Why try to trick you into installing malware when you'll do it voluntarily? That was the tactic used by attackers who infiltrated Avast's servers and planted malicious software into CCleanup 5.33 recently. The malware was detected by Cisco Talos during some routine beta testing of their updated detection engine.
The methods used by the attackers, described in great detail at the Talos blog, were very sophisticated with lots of countermeasures taken in order to avoid detection. Talos notified Avast immediately, after finding the infected application last week.
In the period before detection, the affected version of CCleaner was downloaded about 2.27 million times.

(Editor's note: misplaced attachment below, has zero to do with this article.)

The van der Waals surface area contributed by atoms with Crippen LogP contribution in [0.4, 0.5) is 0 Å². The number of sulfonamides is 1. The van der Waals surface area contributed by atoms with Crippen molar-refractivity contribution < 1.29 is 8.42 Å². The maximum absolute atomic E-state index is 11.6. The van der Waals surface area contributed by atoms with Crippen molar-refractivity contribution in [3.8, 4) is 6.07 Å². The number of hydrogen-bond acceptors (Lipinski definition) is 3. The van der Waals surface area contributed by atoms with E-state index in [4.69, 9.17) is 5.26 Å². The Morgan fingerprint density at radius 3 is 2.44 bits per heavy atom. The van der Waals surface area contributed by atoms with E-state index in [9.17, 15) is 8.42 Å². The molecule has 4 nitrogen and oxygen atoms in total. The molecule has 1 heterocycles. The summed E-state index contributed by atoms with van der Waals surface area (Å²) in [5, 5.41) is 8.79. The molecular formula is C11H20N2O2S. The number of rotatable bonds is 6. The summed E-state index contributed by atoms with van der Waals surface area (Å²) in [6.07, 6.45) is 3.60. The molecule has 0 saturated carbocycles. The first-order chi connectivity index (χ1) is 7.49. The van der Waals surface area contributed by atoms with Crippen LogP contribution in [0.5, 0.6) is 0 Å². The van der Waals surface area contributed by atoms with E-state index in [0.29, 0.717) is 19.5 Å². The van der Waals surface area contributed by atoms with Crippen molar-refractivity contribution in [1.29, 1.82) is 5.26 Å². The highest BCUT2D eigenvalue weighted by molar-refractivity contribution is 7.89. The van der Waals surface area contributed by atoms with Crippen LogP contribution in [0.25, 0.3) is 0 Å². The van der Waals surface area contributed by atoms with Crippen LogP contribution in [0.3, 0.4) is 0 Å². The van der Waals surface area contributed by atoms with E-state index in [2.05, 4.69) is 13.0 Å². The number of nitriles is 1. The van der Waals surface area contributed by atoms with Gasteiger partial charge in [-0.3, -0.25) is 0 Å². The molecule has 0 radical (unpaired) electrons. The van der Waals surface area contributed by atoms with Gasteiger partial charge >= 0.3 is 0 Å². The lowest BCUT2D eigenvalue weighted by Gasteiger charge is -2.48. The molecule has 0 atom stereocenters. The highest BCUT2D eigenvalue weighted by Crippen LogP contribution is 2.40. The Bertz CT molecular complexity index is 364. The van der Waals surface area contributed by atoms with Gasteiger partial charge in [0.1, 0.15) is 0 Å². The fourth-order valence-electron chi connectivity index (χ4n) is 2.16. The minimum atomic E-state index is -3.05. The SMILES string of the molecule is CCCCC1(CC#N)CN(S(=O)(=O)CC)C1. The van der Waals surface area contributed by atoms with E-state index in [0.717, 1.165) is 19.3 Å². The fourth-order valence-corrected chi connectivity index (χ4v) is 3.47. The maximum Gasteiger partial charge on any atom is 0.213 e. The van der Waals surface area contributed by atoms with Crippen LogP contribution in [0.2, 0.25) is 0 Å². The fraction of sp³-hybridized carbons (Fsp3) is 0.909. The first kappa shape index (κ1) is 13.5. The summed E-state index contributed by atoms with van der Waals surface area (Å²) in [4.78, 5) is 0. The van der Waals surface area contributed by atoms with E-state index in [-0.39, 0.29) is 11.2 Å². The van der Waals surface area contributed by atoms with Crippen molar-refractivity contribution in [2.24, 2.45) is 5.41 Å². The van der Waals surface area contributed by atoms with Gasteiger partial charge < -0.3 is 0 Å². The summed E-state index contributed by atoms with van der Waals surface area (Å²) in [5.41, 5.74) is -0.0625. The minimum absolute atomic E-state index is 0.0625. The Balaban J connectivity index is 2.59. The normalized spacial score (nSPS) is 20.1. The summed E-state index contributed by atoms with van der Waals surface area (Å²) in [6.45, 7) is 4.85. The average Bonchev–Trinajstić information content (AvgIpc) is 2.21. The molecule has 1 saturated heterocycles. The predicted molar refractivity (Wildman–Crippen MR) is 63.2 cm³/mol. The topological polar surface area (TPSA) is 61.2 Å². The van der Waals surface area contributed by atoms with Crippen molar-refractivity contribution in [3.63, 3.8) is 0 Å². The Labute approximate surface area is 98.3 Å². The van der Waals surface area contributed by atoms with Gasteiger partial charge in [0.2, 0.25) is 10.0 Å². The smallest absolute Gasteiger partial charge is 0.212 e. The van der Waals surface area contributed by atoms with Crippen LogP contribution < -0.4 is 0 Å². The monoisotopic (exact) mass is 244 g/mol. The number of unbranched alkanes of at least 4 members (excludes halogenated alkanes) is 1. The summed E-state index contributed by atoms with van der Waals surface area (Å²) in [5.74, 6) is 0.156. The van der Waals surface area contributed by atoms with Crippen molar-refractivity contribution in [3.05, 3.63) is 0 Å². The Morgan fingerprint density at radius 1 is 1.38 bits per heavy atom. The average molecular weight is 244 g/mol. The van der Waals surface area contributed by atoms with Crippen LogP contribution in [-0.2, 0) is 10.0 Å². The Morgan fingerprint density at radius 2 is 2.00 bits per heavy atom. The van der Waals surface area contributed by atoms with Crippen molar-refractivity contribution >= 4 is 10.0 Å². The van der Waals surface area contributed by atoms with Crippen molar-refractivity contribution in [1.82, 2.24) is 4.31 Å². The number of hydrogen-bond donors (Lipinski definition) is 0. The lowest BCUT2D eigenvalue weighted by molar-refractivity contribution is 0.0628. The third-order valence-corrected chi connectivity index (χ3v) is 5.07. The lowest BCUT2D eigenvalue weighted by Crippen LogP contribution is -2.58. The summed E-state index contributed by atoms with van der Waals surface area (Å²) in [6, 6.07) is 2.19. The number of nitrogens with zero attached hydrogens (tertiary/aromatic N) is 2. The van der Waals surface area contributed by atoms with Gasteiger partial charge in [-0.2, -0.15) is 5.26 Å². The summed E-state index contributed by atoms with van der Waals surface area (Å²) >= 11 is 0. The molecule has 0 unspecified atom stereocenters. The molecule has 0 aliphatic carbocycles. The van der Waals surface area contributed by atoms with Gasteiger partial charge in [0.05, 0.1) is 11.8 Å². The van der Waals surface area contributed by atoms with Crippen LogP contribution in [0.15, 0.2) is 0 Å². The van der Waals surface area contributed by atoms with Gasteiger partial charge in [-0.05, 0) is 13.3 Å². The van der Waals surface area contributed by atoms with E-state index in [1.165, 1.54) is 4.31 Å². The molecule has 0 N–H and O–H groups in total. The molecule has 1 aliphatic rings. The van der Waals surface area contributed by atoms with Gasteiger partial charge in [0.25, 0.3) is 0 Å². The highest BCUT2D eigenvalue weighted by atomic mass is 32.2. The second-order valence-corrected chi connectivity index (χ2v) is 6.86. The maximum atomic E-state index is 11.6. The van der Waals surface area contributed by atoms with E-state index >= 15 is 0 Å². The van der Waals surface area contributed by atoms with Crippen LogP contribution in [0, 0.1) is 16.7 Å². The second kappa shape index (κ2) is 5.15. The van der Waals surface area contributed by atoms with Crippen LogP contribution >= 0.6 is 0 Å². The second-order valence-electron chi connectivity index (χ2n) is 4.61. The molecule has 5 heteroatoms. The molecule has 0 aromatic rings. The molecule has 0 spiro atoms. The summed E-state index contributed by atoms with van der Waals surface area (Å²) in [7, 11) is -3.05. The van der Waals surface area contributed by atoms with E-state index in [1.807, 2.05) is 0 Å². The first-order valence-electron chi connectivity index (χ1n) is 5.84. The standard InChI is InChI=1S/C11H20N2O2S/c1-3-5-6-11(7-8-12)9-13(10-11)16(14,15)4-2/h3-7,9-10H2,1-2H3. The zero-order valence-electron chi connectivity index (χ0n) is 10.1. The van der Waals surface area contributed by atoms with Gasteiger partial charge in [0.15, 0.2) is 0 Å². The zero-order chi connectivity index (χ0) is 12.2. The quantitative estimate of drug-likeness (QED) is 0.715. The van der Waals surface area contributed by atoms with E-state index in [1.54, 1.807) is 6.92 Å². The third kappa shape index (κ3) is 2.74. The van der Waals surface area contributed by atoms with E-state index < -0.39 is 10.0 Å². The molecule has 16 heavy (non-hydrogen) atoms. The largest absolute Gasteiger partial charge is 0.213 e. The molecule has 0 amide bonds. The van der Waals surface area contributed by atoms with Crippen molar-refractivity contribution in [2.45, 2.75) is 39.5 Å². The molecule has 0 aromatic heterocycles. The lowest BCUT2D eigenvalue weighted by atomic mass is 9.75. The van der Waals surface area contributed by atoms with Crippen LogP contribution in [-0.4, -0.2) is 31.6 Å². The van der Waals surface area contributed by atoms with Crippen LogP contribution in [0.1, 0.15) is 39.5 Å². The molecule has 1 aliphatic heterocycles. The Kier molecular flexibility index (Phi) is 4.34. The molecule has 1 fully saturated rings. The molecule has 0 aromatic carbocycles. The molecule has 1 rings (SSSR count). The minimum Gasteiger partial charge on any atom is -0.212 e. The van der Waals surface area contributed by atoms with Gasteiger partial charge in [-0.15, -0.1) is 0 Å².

While not a common form of attack, the method is highly effective as it exploits the trust between users and software vendors. Unlike the attack on Apple's XCode almost exactly two years ago, which distributed XCodeGhost to software developers who downloaded a version of XCode being distributed through unauthorised third parties, this attack infected the software source at its point of legitimate point of origin.
The Talos researchers say the evidence points to either an insider attack or to a compromised developer account leading to the infected binaries being produced. Remediation is either restore the system to the state it was in at or before 15 August 2017 or rebuild the system.